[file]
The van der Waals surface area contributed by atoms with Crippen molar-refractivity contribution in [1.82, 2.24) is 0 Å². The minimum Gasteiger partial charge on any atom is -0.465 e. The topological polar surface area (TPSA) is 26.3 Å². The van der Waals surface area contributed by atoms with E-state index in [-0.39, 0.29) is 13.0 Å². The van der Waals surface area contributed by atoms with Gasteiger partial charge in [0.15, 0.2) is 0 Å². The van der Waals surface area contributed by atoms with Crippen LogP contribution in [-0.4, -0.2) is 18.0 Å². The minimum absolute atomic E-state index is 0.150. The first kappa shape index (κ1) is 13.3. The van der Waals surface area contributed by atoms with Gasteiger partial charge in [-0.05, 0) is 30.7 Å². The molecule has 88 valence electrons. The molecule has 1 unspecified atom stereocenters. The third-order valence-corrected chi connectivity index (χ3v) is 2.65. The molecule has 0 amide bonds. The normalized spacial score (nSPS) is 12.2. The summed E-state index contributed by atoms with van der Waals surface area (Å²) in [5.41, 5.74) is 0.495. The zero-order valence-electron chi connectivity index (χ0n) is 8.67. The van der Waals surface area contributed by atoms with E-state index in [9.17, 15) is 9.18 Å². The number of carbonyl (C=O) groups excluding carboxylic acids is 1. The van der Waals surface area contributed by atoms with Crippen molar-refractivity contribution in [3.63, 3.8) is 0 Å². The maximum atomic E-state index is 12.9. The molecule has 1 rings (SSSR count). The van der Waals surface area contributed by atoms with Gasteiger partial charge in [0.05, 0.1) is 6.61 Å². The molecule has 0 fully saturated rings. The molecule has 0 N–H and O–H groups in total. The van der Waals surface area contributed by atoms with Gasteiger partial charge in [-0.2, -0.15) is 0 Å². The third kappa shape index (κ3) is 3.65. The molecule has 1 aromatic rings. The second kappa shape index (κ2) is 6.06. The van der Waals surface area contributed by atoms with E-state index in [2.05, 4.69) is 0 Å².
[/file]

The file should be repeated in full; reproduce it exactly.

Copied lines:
The van der Waals surface area contributed by atoms with Crippen molar-refractivity contribution in [1.82, 2.24) is 0 Å². The minimum Gasteiger partial charge on any atom is -0.465 e. The topological polar surface area (TPSA) is 26.3 Å². The van der Waals surface area contributed by atoms with E-state index in [-0.39, 0.29) is 13.0 Å². The van der Waals surface area contributed by atoms with Gasteiger partial charge in [0.15, 0.2) is 0 Å². The van der Waals surface area contributed by atoms with Crippen LogP contribution in [-0.4, -0.2) is 18.0 Å². The minimum absolute atomic E-state index is 0.150. The first kappa shape index (κ1) is 13.3. The van der Waals surface area contributed by atoms with Gasteiger partial charge in [-0.05, 0) is 30.7 Å². The molecule has 88 valence electrons. The molecule has 1 unspecified atom stereocenters. The third-order valence-corrected chi connectivity index (χ3v) is 2.65. The molecule has 0 amide bonds. The normalized spacial score (nSPS) is 12.2. The summed E-state index contributed by atoms with van der Waals surface area (Å²) in [5.41, 5.74) is 0.495. The zero-order valence-electron chi connectivity index (χ0n) is 8.67. The van der Waals surface area contributed by atoms with E-state index in [9.17, 15) is 9.18 Å². The number of carbonyl (C=O) groups excluding carboxylic acids is 1. The van der Waals surface area contributed by atoms with Crippen molar-refractivity contribution in [3.63, 3.8) is 0 Å². The maximum atomic E-state index is 12.9. The molecule has 1 rings (SSSR count). The van der Waals surface area contributed by atoms with Gasteiger partial charge in [0.05, 0.1) is 6.61 Å². The molecule has 0 fully saturated rings. The molecule has 0 N–H and O–H groups in total. The van der Waals surface area contributed by atoms with Gasteiger partial charge in [-0.2, -0.15) is 0 Å². The third kappa shape index (κ3) is 3.65. The molecule has 1 aromatic rings. The second kappa shape index (κ2) is 6.06. The van der Waals surface area contributed by atoms with E-state index in [2.05, 4.69) is 0 Å².